Legal history prizes and courses

Legal history prizes and courses

The School of Law offers a series of legal history courses to undergraduates.  Prizes are given to the best performers, due to generous bequests by past benefactors.


Prizes

 

John B Douglas Prize

Founded in 1935 by the bequest of John Brown Douglas, MA 1875, writer in Glasgow. In 1937 the endowment was increased by the bequest of Miss Clementina Douglas. Awarded annually by the Faculty of Procurators in Glasgow, on the report of the Douglas Professor of Civil Law, to the most distinguished student in the Honours class for Roman Law.

Dr William Gillies Memorial Prize

Founded in 1962 by Mrs Margaret Mitchell McLaurin of Largs in memory of her parents William Gillies, LLD 1919 and Margaret Gillies. The prize is awarded for proficiency in the study of Civil Law under such conditions as the Douglas Professor of Civil Law may, with the approval of the Senate, determine.

Sir James Roberton Memorial Prize

Founded in 1955 by the bequest of Dr Violet Roberton. Awarded annually for distinction in the class of History of Scots Law.


Courses

 

‌The Roman Law of Property and Obligations

Prof Metzger

The School of Law offers an introductory course in Roman law.  Most of the students who attend are in the first year of the LLB, but a small number of third-year students also attend.  Students also attend from outside the University of Glasgow: undergraduates at the University of Stratclyde, and external students seeking a qualification by the Faculty of Advocates.  External students are given access to videos of the lectures.  The course is not compulsory, but because it contributes to a professional qualification in Scotland, roughly 2/3 of enrolled students attend the course.

The course introduces the law of property and obligations. It is neither a traditional 'here are the rules' course, nor a 'legacy of Roman law' course. The course is instead used as an opportunity to show students how law is created case-by-case within an autonomous system.  This has the healthy effect of countering the impression that lawmaking is necessarily utilitarian or systematic.  Typically the course introduces a body of law, but then stops to ask 'why these rules and not others?'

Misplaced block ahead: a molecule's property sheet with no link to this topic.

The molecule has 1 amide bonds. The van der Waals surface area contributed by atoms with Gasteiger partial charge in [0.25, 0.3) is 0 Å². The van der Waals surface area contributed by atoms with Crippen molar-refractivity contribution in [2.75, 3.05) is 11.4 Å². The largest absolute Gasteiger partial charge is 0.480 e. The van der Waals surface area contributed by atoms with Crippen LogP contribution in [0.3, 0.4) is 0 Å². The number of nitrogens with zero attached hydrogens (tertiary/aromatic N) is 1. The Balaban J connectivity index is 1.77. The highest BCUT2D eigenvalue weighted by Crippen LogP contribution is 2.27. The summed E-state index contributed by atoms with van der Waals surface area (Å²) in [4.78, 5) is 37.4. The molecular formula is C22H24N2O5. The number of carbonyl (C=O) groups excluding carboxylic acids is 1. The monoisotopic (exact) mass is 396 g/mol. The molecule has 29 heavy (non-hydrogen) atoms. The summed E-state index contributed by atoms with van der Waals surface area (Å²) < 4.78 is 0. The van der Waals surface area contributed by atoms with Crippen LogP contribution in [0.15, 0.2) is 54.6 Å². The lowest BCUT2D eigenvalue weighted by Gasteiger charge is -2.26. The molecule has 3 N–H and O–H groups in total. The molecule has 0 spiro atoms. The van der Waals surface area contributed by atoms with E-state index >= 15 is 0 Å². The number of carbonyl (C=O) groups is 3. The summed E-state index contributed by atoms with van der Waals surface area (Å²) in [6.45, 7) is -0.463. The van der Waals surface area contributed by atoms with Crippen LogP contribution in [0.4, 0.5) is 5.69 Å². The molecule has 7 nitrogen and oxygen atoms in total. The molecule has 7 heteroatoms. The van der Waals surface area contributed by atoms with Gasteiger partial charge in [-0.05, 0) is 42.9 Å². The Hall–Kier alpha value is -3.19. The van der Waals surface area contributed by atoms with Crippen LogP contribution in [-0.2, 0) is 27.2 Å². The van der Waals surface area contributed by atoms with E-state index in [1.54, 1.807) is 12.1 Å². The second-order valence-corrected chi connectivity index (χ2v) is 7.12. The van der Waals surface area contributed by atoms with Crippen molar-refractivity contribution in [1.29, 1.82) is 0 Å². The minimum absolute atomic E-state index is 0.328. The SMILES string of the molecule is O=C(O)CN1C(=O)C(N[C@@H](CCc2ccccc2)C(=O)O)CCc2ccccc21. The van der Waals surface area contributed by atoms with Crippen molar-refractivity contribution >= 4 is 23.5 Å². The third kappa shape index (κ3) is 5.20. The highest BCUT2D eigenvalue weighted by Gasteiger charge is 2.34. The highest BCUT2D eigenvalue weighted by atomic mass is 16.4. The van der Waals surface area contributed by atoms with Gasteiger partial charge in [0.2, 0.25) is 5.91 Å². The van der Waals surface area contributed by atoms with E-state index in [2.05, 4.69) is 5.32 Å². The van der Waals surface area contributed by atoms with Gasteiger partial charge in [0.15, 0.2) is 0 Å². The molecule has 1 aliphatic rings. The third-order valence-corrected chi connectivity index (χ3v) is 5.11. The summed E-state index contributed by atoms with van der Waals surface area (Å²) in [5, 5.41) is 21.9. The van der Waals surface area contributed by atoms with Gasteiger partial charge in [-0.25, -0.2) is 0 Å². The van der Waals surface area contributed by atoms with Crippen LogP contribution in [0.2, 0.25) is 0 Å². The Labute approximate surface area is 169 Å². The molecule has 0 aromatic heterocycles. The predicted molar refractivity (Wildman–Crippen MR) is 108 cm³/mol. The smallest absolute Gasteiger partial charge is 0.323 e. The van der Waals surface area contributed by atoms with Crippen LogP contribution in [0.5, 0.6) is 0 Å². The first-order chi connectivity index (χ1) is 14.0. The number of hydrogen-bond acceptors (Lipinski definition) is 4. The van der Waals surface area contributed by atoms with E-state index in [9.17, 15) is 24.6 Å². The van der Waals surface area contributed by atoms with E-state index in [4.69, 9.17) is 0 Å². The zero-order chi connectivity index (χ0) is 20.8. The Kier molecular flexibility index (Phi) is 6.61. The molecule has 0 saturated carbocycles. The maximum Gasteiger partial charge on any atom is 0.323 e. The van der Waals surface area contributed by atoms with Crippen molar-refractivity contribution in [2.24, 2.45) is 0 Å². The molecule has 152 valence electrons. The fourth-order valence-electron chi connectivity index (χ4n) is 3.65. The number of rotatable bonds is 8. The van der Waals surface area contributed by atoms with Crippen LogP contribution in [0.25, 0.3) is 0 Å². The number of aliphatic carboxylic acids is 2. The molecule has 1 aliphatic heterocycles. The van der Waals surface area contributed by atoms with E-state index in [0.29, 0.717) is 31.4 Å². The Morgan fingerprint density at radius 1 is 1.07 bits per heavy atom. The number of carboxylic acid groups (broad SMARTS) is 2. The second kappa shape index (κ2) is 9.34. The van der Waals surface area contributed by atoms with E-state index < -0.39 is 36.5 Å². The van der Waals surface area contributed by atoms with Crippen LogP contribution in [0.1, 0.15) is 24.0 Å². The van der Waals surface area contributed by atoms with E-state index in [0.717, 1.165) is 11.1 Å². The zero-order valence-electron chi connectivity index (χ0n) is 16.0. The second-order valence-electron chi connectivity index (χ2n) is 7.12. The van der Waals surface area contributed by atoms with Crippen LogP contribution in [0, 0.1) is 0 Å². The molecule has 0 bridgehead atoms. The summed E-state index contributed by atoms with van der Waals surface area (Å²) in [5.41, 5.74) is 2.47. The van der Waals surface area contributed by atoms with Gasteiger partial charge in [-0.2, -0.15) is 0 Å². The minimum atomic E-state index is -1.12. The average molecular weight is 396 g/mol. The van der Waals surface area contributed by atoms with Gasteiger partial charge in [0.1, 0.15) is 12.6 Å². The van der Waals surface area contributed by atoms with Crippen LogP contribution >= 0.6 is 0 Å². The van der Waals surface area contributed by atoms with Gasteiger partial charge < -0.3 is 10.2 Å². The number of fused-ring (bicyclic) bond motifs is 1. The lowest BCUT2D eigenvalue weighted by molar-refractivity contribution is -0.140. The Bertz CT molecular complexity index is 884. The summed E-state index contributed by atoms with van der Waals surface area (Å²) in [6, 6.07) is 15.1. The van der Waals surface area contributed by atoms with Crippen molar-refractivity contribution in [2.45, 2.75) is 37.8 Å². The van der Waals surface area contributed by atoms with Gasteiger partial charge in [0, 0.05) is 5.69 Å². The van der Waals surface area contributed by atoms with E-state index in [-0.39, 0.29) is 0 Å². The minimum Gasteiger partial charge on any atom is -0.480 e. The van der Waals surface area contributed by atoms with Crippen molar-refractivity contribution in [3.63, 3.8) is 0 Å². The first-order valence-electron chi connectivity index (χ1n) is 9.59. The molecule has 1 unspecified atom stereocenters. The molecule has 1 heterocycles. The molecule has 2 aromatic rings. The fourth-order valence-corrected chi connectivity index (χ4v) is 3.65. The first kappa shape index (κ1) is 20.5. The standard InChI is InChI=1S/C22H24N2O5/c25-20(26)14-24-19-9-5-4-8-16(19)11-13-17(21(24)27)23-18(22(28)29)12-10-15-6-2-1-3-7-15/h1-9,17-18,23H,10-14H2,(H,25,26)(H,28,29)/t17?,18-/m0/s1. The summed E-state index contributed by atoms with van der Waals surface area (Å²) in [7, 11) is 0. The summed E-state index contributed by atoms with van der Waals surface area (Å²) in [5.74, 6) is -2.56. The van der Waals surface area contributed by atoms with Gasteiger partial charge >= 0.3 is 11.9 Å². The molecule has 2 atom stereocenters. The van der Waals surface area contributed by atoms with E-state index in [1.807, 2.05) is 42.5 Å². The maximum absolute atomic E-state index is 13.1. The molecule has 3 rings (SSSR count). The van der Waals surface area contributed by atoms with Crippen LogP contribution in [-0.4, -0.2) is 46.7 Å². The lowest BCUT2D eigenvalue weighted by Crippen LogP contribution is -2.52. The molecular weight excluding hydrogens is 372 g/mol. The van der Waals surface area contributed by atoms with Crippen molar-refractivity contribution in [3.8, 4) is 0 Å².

‌European Legal History

Prof Finlay

The Honours course in European Legal History is intended to survey aspects of the development of law and legal institutions across western Europe from the rediscovery of the Digest to the Code Napoleon. Through the use of secondary reading and primary sources, it investigates the significance of the ius commune in the late medieval period through the study of the development of Roman law teaching in the medieval universities of Italy and France and the growing importance of canon law, particularly in the sphere of legal procedure and the development of a hierarchical court structure. The practical use of the ius commune, and its interaction with local custom, is investigated both in general and in contrast with the nature and development of the medieval common law in England. There is also analysis of early public law concepts and examination of the conjunction of customary and ius commune influences in the development of late medieval laws of war. The second semester of the course looks at the development of national laws and the literature associated with them, the influence of legal humanism and natural law thinking, and the regulation and organisation of legal professions in western Europe. As well as the impact of the Renaissance and Reformation, there is some focus on the influence of European modes of legal thought on the New World and, of course, on the emergence of codification and the reaction to it.